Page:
Date: Sun, 11 Nov 2007 15:02:40 +1100
From: steve jenkin
Subject: Finance, FMAA & ANAO - Good Management: Never any excuse for repeating known errors
Here is something very powerful, but simple to implement & run, to amplify your proposed review of government operations and can be used to gain a real advantage over the conservative parties. On 8-Nov I wrote a version via the ALP website.
The Libs talk about being Good Managers, but they have been asleep at the wheel for the last 10+ years.
It's not "efficient, effective or ethical" to allow public money to be wasted by repeating known mistakes.
Nothing new needs to be enacted - only the political will to demand Good Governance from bureaucrats and the 'ticker' to follow through.
In the 60yrs since WWII, how many defence purchases and projects have been abandoned, failed or over-run??
What about other large, important projects?
[Nobody has a list or a number. That in itself is a failure.]
If managers within the public service were properly held to account, how could there be so many 'surprises' still?
The situation is so dire, that there isn't even a list of what projects are currently underway, let alone their outcomes.
There is a simple, direct solution to solving the lack of Good Governance perpetrated by the Howard Government:
- direct consequences for managers repeating known errors, and
- Lessons Learned (good & bad) documented for all large projects and demanded on all later projects.
For the whole of Federal Government it would be ANAO + Finance (FMAA).
There is every reason to differentiate your administration from the laissez-faire approach to Governance of the current 'conservatives'. And it's both cheap and effective.
The Sea Sprite is a current debacle, the Collins class submarines were recent. The new RAAF aircraft is an unfolding drama. The Army had bad press over gear & boots not performing. But it isn't just Defence, it's endemic.
And the ANAO is aware - but is powerless to enforce change, only gently encourage.
Joe Hockey, when at Centrelink, had conniptions over the 'EDGE project' firstly failing, then no manager being accountable.
His 20-Apr-2005 press club speech contains:
The Auditor-General’s report released last week into the failed EDGE project in Centrelink indicates an urgent need for increased and more careful management attention to major projects. I expect constant vigilance and clear governance structures.But after all the hot air, soul searching and endless consultants reports what is different? Where is the on-going change?
The Auditor General address to the Institute of Project Management on 7-October-2007 mentions just a few projects of interest (on the front page of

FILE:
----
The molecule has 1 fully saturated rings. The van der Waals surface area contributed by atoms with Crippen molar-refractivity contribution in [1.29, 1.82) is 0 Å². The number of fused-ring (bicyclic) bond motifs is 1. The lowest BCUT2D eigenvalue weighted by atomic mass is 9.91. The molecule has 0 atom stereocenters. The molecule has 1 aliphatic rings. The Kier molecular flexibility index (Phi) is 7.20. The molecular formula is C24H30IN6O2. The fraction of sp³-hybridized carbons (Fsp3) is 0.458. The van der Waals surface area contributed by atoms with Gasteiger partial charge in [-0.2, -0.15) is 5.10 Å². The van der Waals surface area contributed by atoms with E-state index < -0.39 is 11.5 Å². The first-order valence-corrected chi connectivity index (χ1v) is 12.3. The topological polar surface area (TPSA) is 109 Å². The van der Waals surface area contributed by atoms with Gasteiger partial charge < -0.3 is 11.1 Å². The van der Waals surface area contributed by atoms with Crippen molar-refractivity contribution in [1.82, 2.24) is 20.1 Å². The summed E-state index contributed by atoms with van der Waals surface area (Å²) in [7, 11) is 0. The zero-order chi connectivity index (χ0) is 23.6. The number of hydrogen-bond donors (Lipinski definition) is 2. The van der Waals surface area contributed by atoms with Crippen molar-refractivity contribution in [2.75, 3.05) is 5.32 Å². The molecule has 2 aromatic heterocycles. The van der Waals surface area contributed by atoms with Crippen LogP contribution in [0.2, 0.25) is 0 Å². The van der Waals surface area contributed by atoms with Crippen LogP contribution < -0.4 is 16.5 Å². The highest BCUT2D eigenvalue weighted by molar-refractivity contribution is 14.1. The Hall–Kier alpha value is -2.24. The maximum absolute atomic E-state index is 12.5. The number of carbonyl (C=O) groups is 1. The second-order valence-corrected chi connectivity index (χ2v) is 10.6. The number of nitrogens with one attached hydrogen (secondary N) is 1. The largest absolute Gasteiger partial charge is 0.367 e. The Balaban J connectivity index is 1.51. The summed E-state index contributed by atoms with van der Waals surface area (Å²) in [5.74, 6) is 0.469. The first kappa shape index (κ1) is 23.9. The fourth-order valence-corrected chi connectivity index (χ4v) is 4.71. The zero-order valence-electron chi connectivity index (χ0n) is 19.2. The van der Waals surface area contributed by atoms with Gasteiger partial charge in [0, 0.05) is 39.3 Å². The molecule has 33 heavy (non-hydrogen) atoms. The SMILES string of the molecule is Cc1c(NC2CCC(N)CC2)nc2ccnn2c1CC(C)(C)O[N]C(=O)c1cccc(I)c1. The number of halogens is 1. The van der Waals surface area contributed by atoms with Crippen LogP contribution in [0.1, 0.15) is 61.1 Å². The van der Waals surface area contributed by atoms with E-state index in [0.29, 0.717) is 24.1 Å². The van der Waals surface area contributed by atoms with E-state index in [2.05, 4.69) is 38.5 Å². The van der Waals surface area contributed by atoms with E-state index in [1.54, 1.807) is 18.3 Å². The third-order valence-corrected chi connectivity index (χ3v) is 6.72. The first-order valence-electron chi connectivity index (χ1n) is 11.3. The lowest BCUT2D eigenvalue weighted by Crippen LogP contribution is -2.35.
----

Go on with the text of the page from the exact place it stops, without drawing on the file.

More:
- 1979 - JCPA review of the cancelled MANDATA
- 1983 - Audit report on Defence major capital acquisitions
- 2005 - Centrelink EDGE project
- 2005 - Defence PMKeyS Project
- 2006 - Customs ISS review
- 2007 - Defence HF Comms Systems Modernisation Project
- 2000 - Construction of the National Museum of Australia
- 2004 - Defence acquisition of ‘Wedgetail’ Airborne Early Warning and Control Aircraft
Clearly is that was effective, it would've worked 30 years on from the MANDATA report.
A 2005 KPMG project management survey is quoted as saying:
- Govern to achieve,
- Hold to account
- independent, detailed 'root cause' analysis of all incidents - applicable across the entire jurisdiction
- strict accountability for all incidents, not just obvious accidents, by the enforcement/regulation agency
- Lessons Learned (good & bad) - documented and acted upon.
And you'd think it would be obvious Good Management...
The ANAO Poject Management comments, while true up to a point, will cost a huge amount to implement, will entail massive reporting & Governance costs and will only further entrench the current practices:
- there are never serious personal consequences for underperforming public service managers such as discipline, demotion or even firing.
Nothing in the current ANAO proposals & programs changes the one thing that will cause real change: Personal Accountability.
The ANAO paper confuses:
- Outcomes with Process
- Reporting with Responsibility
- Accountability and Assessment
- require every 'Gateway' project to lodge a Lessons Learned statement.
- require a detailed "root cause" analysis, with remedial actions, for every failed/over-run project
- via the FMAA, enact direct, personal consequences for those repeating known errors or failing to act on documented "Lessons Learned."
- this needs to include firing senior Public Service managers, and
- excluding companies and certain employees for any future government work.
- external to the object of examination,
- staffed by 'outsiders', and
- limited tenure for those enacting outcomes.
Currently their only option outside the department is the media - which only makes bureaucrats defensive and causes embarrassment for their political masters.
This is simple and obvious "Good Management".
It is entirely within the powers of the FMAA, and a very strong point of distinction between your government and the current conservatives who've had 10+ years of not promoting Good Governance.
It fits in with, and amplifies, your proposed review of the Public Service.
The direct political benefit to the elected members and ministers is:
- Ministers can legitimately divorce themselves from bureaucratic stuff-ups,
- Embarrassing projects can avoid the media and be handled internally - and the investigation turned into a positive.
- The government can reliably & credibly promise to the electorate:
- That won't happen again", and
- "If anyone does that again, heads will roll".
- Ministers won't normally fire or demote underperforming managers, but the FMAA bureau would - improving the relationship and trust between departments and ministers.
(*) Martin, A. and M. Chan (1996). Information Systems Project Redefinition in New Zealand: Will We Ever Learn? Australian Computer Journal, 28 (1)